Each week, we ask small businesses key questions. Here we speak to Craig Mitchell, founder of Inverbervie-based 6DQ, which helps other firms with decision-making
How and why did you start in business?
For a lot of years I worked for a company which adopted a lot of best practices in decision-making. But there seemed to be many other companies across different sectors that could benefit from applying similar tools and processes to take them to a new level.
After identifying a need in the marketplace, I set up 6DQ to coach, train and upskill organisations and companies in decision-making, something I feel passionate about and strongly believe will provide a competitive advantage to any firm.
People do not specifically receive training in school or universities on decision-making. It is usually acquired as they progress through their careers.
Organisations can benefit from individual training and coaching, helping them to move to a structured decision-making process. We give clients the confidence to recommend and make decisions with clarity.
How did you get to where you are today?
My first degree was in economics and while working in a commercial role for a major oil company I completed a masters in computer software technology. I combined my qualifications to become a petroleum economist, where my love of programming transferred to creating Excel models for cash flow forecasting.
Who helped you?
Throughout my career I have had various mentors and role models who have provided guidance. My wife, Elaine, has been an invaluable help in setting up 6DQ, balancing the books and being a great sounding board. I’ve also had business and marketing support from Limetree Consultancy, the Federation of Small Businesses and Business Gateway.
What has been your biggest mistake?
I’ve made many mistakes in life, but I believe they are good on a personal and business context, and in some cases the only way to learn and grow.
What is your greatest achievement?
On a personal note becoming a dad has been the greatest achievement. It makes you appreciate your own parents more. My biggest achievement professionally has been setting up 6DQ. Along with my wife and a friend, I have taken part in a number of walking challenges. The most recent being the completion of all 96 miles of the West Highland Way in three days.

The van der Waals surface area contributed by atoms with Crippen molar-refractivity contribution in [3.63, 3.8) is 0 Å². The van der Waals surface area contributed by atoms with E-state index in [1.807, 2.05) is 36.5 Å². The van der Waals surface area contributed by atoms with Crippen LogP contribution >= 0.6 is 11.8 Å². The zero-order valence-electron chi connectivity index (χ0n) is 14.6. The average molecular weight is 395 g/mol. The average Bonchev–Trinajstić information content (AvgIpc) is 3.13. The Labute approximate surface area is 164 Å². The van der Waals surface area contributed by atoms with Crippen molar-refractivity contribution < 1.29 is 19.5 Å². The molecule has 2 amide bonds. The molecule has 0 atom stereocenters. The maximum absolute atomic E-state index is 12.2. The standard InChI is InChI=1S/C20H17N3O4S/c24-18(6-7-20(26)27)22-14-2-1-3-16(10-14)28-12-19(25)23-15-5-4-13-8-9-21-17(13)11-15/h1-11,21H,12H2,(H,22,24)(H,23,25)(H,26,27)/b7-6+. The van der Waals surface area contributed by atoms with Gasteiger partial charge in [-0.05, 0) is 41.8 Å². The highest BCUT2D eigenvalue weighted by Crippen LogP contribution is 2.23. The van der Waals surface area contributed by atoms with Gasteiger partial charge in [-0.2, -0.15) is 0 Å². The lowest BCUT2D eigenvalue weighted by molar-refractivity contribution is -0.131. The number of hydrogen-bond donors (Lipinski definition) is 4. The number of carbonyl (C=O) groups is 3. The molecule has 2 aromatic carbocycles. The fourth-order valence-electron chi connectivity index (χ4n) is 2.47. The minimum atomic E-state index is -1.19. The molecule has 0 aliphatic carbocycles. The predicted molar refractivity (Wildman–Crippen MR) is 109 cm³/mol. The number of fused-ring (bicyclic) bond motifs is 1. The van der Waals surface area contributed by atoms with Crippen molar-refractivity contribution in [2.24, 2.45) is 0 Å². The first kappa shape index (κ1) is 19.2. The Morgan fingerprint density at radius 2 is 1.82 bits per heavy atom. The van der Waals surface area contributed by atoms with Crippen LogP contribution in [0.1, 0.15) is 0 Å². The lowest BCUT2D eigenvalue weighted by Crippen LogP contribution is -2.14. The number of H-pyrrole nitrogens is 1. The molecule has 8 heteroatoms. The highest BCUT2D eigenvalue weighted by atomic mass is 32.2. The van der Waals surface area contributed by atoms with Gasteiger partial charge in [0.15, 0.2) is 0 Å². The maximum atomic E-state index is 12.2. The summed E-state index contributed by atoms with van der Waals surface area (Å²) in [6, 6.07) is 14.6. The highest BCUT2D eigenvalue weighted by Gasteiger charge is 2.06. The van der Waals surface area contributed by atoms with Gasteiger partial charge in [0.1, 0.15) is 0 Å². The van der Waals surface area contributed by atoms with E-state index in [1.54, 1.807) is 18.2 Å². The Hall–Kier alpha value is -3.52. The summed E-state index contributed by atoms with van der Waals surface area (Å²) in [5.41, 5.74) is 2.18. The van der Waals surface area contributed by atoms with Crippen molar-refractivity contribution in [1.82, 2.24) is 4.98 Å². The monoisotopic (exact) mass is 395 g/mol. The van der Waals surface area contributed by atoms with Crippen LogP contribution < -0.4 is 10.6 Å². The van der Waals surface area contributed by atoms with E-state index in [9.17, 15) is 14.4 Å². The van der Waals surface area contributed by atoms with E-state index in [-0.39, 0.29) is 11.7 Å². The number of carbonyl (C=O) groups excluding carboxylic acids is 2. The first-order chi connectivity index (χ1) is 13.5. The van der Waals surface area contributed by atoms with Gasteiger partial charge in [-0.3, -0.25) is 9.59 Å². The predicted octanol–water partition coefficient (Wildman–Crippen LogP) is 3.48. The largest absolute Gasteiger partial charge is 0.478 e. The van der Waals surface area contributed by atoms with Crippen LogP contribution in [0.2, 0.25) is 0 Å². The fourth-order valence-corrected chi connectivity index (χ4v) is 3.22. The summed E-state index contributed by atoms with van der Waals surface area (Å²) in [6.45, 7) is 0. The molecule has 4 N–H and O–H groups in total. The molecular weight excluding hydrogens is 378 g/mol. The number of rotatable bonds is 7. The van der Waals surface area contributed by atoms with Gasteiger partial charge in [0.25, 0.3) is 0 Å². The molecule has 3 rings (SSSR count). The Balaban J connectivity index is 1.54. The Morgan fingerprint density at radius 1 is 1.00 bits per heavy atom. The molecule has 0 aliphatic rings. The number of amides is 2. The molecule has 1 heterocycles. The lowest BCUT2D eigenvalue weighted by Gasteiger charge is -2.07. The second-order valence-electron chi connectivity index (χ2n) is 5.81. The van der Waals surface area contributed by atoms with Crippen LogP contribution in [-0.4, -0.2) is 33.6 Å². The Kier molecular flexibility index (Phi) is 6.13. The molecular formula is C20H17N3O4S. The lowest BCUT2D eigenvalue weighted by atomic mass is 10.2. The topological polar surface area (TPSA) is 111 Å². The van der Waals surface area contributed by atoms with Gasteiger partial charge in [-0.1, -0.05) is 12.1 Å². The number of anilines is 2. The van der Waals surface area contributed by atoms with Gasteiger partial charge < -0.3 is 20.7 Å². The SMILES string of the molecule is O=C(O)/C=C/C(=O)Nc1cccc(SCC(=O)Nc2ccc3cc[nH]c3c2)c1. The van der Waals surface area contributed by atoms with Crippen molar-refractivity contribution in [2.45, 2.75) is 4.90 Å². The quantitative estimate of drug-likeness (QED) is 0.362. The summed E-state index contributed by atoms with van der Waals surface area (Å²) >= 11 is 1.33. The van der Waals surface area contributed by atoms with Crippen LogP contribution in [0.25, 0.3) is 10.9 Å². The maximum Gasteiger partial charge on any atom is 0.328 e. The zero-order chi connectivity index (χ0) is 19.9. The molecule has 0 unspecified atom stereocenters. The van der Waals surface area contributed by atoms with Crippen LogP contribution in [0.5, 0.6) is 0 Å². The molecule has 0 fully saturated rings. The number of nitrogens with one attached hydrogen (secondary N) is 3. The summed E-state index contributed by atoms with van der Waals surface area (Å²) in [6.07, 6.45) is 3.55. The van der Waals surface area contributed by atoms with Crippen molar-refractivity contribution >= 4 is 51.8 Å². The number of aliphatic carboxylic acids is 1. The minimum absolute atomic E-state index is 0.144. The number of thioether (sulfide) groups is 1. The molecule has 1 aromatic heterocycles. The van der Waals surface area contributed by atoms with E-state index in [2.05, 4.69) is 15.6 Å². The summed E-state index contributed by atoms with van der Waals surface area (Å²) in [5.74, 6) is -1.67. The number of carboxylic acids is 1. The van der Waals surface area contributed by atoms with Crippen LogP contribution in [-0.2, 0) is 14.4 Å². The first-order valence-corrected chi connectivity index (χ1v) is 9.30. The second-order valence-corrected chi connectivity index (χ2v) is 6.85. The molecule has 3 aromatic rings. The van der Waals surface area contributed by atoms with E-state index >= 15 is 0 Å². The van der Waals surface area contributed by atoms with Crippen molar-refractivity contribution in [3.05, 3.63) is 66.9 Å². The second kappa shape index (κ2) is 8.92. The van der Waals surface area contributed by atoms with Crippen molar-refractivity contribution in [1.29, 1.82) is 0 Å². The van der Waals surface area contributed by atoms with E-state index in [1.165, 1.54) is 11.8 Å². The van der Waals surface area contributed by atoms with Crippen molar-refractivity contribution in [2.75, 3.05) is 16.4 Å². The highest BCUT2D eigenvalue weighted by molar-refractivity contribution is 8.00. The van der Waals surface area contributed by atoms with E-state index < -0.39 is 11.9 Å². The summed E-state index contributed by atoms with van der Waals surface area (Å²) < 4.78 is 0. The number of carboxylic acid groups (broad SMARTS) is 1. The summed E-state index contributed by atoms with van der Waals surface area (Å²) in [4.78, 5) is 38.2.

If you were in power in government, what would you change?
I would move to a structured decision-making process that follows good practice. Key focus areas to change would be using the current pandemic to reset how we work, and, more importantly, redefine the true meaning of success, happiness and wellbeing.
What do you still hope to achieve?
I’d like to keep growing 6DQ and diversify into supporting a broad mix of different sectors. On the walking front, the ultimate challenge is Everest base camp.
What do you do to relax?
Balancing family life with starting your own company can leave little time for relaxation, but our new addition last year – our cockapoo, Millie – has allowed me to spend more time walking. My ultimate relaxation is hillwalking.
What are you currently reading, listening to or glued to on the TV?
I’m reading the Power of Framing (Gail T Fairhurst), which relates to one of the processes leaders can adopt in improving decision-making. I’m also watching the Fall, on Netflix.
What do you waste your money on?
I asked my 13-year-old daughter, Katie, that question and without missing a beat she answered “me”, which on reflection is not too far from the truth.
How would your friends describe you?
They have described me as calm and laid back, with not too much that will faze me, but I’d like them to think I am someone who will be there for them no matter what.
What would your enemies say about you?
While I don’t agree with everyone’s viewpoint …understanding other people’s perspective is critical. Hopefully, this approach will prevent creating enemies.
What do you drive and dream of driving?
I drive a BMW X5 to tow our caravan, allowing us to explore and make memories with the kids. Once they are too old or too cool to come away with us, we will swap the caravan for a motorhome.